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The results revealed that the tea-drinking group’s scores were much higher than the water-drinking group’s were, even after controlling for gender and the volume of beverage consumed. Indeed, the researchers found that only a small bit of tea — around half a cup — and a short amount of time — about 15 minutes — correlated with an increase in divergent creativity as measured by the block task.

In the second experiment, after meeting with the receptionist and drinking either tea or water, plus completing a measure intended to evaluate present mood, the participants completed a restaurant naming task with the following instructions:

“There is a newly opened ramen (noodle) shop, and we are recruiting shop names for it. Please write as many names as possible that you think are cool and attractive within 20 min. There are some judges in the next room who are responsible for evaluating and selecting the appropriate shop names. We will give your final name list to them to rate.”

Again, the participants were told that they could earn extra money based on their scores. 10 additional students who were blinded to the purpose of the experiment again acted as judges, rating each name the participants came up with on innovativeness and playfulness; however, one judge didn’t finish the ratings, so only the responses from nine judges were used.

Similar to the first experiment, the researchers found that the tea-drinkers in this experiment had higher scores than the water-drinkers did, although this time, the difference only occurred in one measure: That of innovativeness. There wasn’t a significant difference between the groups when it came to playfulness scores, or the number of names each participant brainstormed within the time limit.

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It’s interesting to me that the first experiment in the pair found that creative thinking could be improved even with a small amount of tea drunk over a short length of time — which brings up some interesting questions about whether long-term tea-drinking might have an effect on people’s creativity. We do know that regular tea drinkers do reap some health benefits from their beverage preferences; for example, research has found that, over time, tea drinkers are less likely to develop diabetes and have a lower risk of cardiovascular disease. Tea may also help lower blood pressure and improve cholesterol — although it’s not yet clear whether these benefits can be chalked up to the tea itself, or whether it’s because tea drinkers tend to live healthier lifestyles overall.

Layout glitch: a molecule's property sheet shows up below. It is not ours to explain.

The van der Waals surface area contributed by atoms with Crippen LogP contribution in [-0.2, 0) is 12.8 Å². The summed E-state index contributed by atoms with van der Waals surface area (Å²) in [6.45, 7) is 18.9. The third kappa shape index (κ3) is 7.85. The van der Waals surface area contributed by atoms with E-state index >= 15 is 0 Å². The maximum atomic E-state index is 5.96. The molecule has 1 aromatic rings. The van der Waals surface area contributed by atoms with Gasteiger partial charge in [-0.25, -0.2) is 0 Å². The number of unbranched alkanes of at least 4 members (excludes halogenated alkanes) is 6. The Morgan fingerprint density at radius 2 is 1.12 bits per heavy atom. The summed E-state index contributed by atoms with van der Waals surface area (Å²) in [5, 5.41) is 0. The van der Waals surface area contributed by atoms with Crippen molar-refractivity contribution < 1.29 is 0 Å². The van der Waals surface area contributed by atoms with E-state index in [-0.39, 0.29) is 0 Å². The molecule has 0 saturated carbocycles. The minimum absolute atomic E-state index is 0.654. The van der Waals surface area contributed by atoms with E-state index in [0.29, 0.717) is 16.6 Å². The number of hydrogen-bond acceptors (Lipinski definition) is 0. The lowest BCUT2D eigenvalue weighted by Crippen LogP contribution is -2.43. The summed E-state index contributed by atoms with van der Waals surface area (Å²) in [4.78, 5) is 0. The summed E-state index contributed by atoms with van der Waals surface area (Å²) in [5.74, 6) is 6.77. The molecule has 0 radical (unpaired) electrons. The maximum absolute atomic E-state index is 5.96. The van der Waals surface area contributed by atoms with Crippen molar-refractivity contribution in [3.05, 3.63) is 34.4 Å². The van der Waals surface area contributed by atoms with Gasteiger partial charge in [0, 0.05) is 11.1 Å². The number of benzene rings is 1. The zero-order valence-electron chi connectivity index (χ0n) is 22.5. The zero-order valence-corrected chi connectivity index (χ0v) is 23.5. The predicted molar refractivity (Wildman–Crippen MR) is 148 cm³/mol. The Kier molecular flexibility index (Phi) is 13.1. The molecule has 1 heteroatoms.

Still, though — I’d be interested to see further research that took the findings of the current study and applied them to some longer-term studies. Do people who drink a certain amount of tea regularly do better on creative tasks than those who don’t drink tea at all? Or better than those who only drink it on occasion? How do tea drinkers compare with, say, coffee drinkers when it comes to their creative thinking? I have a lot of questions that I would very much like to see explored further — and, hey, the good news is that this study may have opened up many of those avenues for future exploration.

In the meantime, though, go ahead and enjoy your favorite blend; turns out there’s even more to enjoy about it than the taste and the warmth. Cheers!